For a while now, the federal government has been telling the states that created their own health insurance exchanges not to expect any more grant money starting in 2015. But to hear some state officials and policy analysts tell it, the spigot won’t run completely dry.

Under the Affordable Care Act, 14 states and the District of Columbia decided to run their own insurance marketplaces. To help build the online portals, the federal government distributed about $4.7 billion, with $2.6 billion going to the 14 states and D.C. The Centers for Medicare and Medicaid Services (CMS) reminded states in March that they can use leftover grant money beyond the first year of operations, but only for “design, development and implementation of activities” that were part of the original plan for building exchanges. The agency went on to say that the grant money can’t be used to pay for “maintenance and operating costs,” which includes rent, software, personnel and other administrative expenses.

But that’s exactly what Rhode Island wants to use the money for. And while the state’s health benefits exchange director, Christine Ferguson, has said CMS has agreed to show flexibility, the agency itself remains mum on any such agreement. Christine Hunsinger, a spokeswoman with the exchange, noted that part of the state’s 2015 fiscal year is actually in 2014. That, combined with a “pledge to be cooperative and understanding” with an exchange that worked well from an operational standpoint, helps make the case for flexibility, she says.

Meanwhile, Republicans in the state are pushing a bill that would turn the exchange over to the federal government out of concern that the state’s tiny population -- 28,000 signed up for private insurance -- will never be enough to sustain a $23 million operation. (Hawaii lawmakers face the same issue.) And unlike other states, Rhode Island doesn’t yet have a plan to raise revenue through insurer fees on premiums.

In lieu of guaranteed flexibility with leftover grant money, some states are shrinking their exchange budgets. Colorado’s budget is going from $70 million to $41 million, and the state is considering raising insurer fees to make ends meet. A current 1.4 percent fee on policies sold through the exchange could reach 3 percent by 2017, and there’s talk of putting in place a small additional fee that would apply to a host of policies outside the exchange.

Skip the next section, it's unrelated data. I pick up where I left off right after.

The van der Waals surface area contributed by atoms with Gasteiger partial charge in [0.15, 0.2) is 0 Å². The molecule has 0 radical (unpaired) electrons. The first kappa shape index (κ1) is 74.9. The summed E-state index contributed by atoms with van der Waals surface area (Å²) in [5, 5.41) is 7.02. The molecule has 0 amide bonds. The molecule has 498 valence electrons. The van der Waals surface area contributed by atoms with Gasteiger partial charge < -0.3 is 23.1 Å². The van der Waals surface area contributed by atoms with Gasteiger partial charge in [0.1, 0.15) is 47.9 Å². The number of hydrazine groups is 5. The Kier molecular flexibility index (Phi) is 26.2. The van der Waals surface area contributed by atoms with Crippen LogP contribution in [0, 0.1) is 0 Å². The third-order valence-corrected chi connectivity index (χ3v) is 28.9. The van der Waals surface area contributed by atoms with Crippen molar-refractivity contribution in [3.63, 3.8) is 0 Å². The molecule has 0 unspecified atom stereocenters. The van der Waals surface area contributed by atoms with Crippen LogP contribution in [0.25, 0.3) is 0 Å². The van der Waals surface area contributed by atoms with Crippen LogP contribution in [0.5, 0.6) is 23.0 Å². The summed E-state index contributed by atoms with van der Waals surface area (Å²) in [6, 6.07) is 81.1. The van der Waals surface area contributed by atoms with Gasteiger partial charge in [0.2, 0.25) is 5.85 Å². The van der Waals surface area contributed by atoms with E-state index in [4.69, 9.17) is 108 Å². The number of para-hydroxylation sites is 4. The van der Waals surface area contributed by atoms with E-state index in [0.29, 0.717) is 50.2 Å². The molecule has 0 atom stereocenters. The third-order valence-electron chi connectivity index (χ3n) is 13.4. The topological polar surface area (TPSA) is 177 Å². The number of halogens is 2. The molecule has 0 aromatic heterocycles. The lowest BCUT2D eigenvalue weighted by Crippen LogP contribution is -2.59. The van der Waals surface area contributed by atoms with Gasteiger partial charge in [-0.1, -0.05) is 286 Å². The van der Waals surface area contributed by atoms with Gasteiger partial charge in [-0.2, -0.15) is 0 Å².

Washington state is lowering its health exchange budget by nearly two-thirds, which will touch every aspect of operations in some way, says spokesman Michael Marchand. But he says he sees a strong possibility that the federal government will allow the state to spend more grant money on both outreach and staffing during surge times, especially considering the federal government lengthened open enrollment to Feb. 15. “I think they’ve left it open to states to come back to the feds with a dollar amount that they’d like to spend from their grants related to whatever needs to be done during open enrollment around outreach and call centers,” Marchand says, “but nothing that can be stipulated as operational.”

To critics, it’s hard to see how meeting enrollment needs isn’t an operational cost. But that’s a decision for CMS, which has an obvious stake in making sure that exchanges like Rhode Island’s and Washington’s, widely considered success stories in the rollout of President Obama’s signature domestic achievement, get what they need. Some other influential voices in health policy, though, say federal officials are growing increasingly wary and see an upside to shifting more states to the federal exchange, as Oregon and Nevada have decided to do.

“Forces inside the federal government think the federal government should run this,” Joel Ario, a consultant who once ran the U.S. Department of Health and Human Services exchange office, told Politico. “I think those folks are now pushing hard, and if the states aren’t careful, there may be some … motion to make it harder for the states to reclaim their role.”